Robotic sperms as microswimmers are interesting for diverse biomedical applications, specifically for new assisted fertilization techniques and for the targeted delivery of therapeutic cargo. These microswimmers are meant to operate in in vivo environments, a feature that may revolutionize assisted reproduction technologies and nanomedicine in the future.[11] New designs are emerging and plenty of applications can be derived from the here reported concept.[3][11]


  1. ^ a b Magdanz, Veronika; Sanchez, Samuel; Schmidt, Oliver G. (2013). "Development of a Sperm-Flagella Driven Micro-Bio-Robot". Advanced Materials. 25 (45): 6581–6588. doi:10.1002/adma.201302544. PMID 23996782.
  2. ^ a b c Medina-Sánchez, Mariana; Schwarz, Lukas; Meyer, Anne K.; Hebenstreit, Franziska; Schmidt, Oliver G. (2016). "Cellular Cargo Delivery: Toward Assisted Fertilization by Sperm-Carrying Micromotors". Nano Letters. 16 (1): 555–561. Bibcode:2016NanoL..16..555M. doi:10.1021/acs.nanolett.5b04221. PMID 26699202.
  3. ^ a b Magdanz, Veronika; Medina-Sánchez, Mariana; Schwarz, Lukas; Xu, Haifeng; Elgeti, Jens; Schmidt, Oliver G. (2017). "Spermatozoa as Functional Components of Robotic Microswimmers". Advanced Materials. 29 (24): 1606301. doi:10.1002/adma.201606301. PMID 28323360.
  4. ^ Khalil, Islam S. M.; Dijkslag, Herman C.; Abelmann, Leon; Misra, Sarthak (2014). "MagnetoSperm: A microrobot that navigates using weak magnetic fields". Applied Physics Letters. 104 (22): 223701. Bibcode:2014ApPhL.104v3701K. doi:10.1063/1.4880035.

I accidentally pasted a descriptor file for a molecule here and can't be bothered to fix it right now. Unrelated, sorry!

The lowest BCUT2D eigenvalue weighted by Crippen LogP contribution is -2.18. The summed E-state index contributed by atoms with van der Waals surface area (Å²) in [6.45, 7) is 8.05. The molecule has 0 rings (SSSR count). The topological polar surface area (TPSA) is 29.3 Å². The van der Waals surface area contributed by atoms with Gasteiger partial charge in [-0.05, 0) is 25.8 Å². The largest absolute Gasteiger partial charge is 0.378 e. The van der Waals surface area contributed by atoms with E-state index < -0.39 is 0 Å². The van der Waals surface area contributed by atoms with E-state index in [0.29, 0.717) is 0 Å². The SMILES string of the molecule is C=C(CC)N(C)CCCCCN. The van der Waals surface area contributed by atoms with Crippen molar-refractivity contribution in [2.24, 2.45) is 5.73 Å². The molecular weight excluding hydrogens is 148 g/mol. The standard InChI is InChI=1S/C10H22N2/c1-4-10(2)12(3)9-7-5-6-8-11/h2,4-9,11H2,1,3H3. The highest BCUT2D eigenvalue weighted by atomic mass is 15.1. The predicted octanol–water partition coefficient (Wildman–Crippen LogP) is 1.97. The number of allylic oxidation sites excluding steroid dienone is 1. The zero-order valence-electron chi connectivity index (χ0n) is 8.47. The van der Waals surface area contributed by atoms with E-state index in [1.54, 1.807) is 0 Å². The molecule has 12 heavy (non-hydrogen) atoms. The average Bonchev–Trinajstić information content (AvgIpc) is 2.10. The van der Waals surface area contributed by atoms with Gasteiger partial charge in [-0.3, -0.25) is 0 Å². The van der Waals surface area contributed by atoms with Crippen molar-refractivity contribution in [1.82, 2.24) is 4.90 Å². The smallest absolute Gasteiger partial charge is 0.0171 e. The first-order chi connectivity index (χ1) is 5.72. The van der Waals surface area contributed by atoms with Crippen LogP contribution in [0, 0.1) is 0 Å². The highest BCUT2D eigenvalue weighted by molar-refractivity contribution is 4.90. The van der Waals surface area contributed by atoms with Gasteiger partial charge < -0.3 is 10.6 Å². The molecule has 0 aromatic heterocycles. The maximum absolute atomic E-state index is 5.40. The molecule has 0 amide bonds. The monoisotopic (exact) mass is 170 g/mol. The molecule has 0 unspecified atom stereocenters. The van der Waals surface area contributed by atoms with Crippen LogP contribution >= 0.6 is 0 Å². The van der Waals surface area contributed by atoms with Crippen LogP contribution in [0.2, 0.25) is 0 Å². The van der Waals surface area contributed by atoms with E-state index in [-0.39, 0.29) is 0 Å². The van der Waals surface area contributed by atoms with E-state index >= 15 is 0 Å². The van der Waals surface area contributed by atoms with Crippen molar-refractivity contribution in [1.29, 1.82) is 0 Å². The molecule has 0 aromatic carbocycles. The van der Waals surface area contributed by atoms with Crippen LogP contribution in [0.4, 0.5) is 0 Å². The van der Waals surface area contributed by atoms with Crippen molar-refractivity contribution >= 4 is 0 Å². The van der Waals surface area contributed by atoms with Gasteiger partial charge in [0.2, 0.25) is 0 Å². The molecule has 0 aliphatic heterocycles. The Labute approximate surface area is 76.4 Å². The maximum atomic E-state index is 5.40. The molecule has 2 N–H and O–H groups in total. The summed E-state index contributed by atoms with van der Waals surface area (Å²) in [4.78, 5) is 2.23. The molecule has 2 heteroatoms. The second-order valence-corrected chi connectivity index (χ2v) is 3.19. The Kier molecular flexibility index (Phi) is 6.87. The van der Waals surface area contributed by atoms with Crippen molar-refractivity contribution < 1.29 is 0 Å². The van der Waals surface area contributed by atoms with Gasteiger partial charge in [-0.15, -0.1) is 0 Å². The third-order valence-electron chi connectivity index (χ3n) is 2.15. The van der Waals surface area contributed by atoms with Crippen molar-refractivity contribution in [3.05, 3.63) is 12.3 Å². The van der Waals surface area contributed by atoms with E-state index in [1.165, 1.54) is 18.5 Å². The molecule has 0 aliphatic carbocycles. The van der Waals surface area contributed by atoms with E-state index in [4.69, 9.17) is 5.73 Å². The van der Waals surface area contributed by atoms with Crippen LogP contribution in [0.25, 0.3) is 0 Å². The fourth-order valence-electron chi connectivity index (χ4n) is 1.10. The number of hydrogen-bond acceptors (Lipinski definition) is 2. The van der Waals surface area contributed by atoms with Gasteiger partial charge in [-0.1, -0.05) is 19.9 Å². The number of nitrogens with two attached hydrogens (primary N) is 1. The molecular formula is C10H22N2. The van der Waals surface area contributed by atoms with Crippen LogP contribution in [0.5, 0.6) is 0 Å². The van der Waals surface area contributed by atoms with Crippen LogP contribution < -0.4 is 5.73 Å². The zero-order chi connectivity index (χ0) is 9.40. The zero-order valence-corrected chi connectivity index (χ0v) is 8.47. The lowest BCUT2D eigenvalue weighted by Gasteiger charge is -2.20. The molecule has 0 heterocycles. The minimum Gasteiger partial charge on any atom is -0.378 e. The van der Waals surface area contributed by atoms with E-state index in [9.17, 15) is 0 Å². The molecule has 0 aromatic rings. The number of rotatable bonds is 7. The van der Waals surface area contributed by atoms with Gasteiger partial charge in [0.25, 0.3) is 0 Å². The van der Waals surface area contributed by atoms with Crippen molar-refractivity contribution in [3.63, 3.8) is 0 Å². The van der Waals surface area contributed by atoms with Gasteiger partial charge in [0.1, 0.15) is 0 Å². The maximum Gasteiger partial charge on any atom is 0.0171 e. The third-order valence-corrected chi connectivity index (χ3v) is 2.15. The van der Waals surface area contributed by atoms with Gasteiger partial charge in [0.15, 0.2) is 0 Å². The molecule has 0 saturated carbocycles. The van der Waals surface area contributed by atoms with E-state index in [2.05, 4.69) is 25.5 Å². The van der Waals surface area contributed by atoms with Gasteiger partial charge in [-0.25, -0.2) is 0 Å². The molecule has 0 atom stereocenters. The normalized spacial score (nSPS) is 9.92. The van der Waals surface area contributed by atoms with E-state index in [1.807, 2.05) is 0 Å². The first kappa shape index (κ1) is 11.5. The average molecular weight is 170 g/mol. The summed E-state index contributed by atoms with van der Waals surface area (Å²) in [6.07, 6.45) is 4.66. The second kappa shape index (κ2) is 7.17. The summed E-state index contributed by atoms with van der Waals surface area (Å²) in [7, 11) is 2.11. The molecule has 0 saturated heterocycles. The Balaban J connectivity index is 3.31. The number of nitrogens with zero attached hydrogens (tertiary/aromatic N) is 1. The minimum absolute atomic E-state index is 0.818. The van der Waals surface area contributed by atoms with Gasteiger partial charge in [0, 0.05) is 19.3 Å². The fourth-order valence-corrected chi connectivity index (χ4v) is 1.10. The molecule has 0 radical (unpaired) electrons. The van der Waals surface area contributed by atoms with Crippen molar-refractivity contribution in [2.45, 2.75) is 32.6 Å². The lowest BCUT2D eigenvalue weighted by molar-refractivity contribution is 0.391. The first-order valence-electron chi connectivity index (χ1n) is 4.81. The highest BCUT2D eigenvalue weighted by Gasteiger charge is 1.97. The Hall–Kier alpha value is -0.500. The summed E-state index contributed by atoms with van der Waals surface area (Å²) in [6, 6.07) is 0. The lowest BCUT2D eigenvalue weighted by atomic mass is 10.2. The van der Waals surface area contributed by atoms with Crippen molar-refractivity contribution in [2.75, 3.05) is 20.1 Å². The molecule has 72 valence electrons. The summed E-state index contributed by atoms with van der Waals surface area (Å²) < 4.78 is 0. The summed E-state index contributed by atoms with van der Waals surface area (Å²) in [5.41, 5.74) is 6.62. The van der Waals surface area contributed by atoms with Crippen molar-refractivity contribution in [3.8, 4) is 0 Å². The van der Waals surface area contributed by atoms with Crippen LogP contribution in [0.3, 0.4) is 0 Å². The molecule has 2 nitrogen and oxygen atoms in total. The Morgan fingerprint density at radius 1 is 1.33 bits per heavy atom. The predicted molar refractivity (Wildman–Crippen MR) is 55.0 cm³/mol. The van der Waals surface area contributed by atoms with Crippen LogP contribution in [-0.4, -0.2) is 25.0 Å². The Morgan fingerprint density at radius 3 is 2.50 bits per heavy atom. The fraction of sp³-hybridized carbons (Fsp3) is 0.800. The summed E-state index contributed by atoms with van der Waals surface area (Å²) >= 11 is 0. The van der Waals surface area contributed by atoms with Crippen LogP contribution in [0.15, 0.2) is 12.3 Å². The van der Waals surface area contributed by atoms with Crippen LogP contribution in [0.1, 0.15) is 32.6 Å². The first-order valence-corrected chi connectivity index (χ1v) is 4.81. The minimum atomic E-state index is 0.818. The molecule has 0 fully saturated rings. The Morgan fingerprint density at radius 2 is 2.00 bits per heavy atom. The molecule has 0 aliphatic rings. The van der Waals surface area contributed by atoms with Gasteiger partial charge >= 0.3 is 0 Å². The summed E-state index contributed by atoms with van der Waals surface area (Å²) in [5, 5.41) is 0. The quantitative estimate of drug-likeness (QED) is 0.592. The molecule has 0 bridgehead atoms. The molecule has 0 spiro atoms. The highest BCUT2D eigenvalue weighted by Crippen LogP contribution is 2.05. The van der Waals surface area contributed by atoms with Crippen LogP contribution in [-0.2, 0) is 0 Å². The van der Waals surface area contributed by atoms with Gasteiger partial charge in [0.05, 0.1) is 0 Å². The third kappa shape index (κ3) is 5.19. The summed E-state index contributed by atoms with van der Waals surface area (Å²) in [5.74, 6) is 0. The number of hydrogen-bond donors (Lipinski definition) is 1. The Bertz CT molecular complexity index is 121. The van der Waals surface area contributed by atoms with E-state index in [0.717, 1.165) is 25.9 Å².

5. ^ Mei, Yongfeng; Huang, Gaoshan; Solovev, Alexander A.; Bermúdez Ureña, Esteban (2008). "Versatile Approach for Integrative and Functionalized Tubes by Strain Engineering of Nanomembranes on Polymers". Advanced Materials. 20 (21): 4085–4090. doi:10.1002/adma.200801589.
  6. ^ Magdanz, Veronika; Guix, Maria; Hebenstreit, Franziska; Schmidt, Oliver G. (2016). "Dynamic Polymeric Microtubes for the Remote-Controlled Capture, Guidance, and Release of Sperm Cells". Advanced Materials. 28 (21): 4084–4089. doi:10.1002/adma.201505487. PMID 27003908.
  7. ^ Magdanz, Veronika; Medina-Sánchez, Mariana; Chen, Yan; Guix, Maria; Schmidt, Oliver G. (2015). "How to Improve Spermbot Performance". Advanced Functional Materials. 25 (18): 2763–2770. doi:10.1002/adfm.201500015.
  8. ^ Zhang, Li; Abbott, Jake J.; Dong, Lixing; Kratochvil, Bradley E.; Bell, Dominik; Nelson, Bradley J. (2009). "Artificial bacterial flagella: Fabrication and magnetic control". Applied Physics Letters. 94 (6): 064107. Bibcode:2009ApPhL..94f4107Z. doi:10.1063/1.3079655.
  9. ^ Khalil, Islam S. M.; Magdanz, Veronika; Sanchez, Samuel; Schmidt, Oliver G.; Misra, Sarthak (2013). "Three-dimensional closed-loop control of self-propelled microjets". Applied Physics Letters. 103 (17): 172404. Bibcode:2013ApPhL.103q2404K. doi:10.1063/1.4826141.
  10. ^ Xu, Haifeng; Medina-Sánchez, Mariana; Magdanz, Veronika; Schwarz, Lukas; Hebenstreit, Franziska; Schmidt, Oliver G. (2017). "Sperm-hybrid micromotor for drug delivery in the female reproductive tract". ACS Nano. 12 (1): 327–337. arXiv:1703.08510. doi:10.1021/acsnano.7b06398. PMID 29202221.
  11. ^ a b Medina-Sánchez, Mariana; Schmidt, Oliver G. (2017). "Medical microbots need better imaging and control". Nature. 545 (7655): 406–408. Bibcode:2017Natur.545..406M. doi:10.1038/545406a. PMID 28541344.


This article is a direct transclusion of the Wikipedia article and therefore may not meet the same editing standards as LIMSwiki.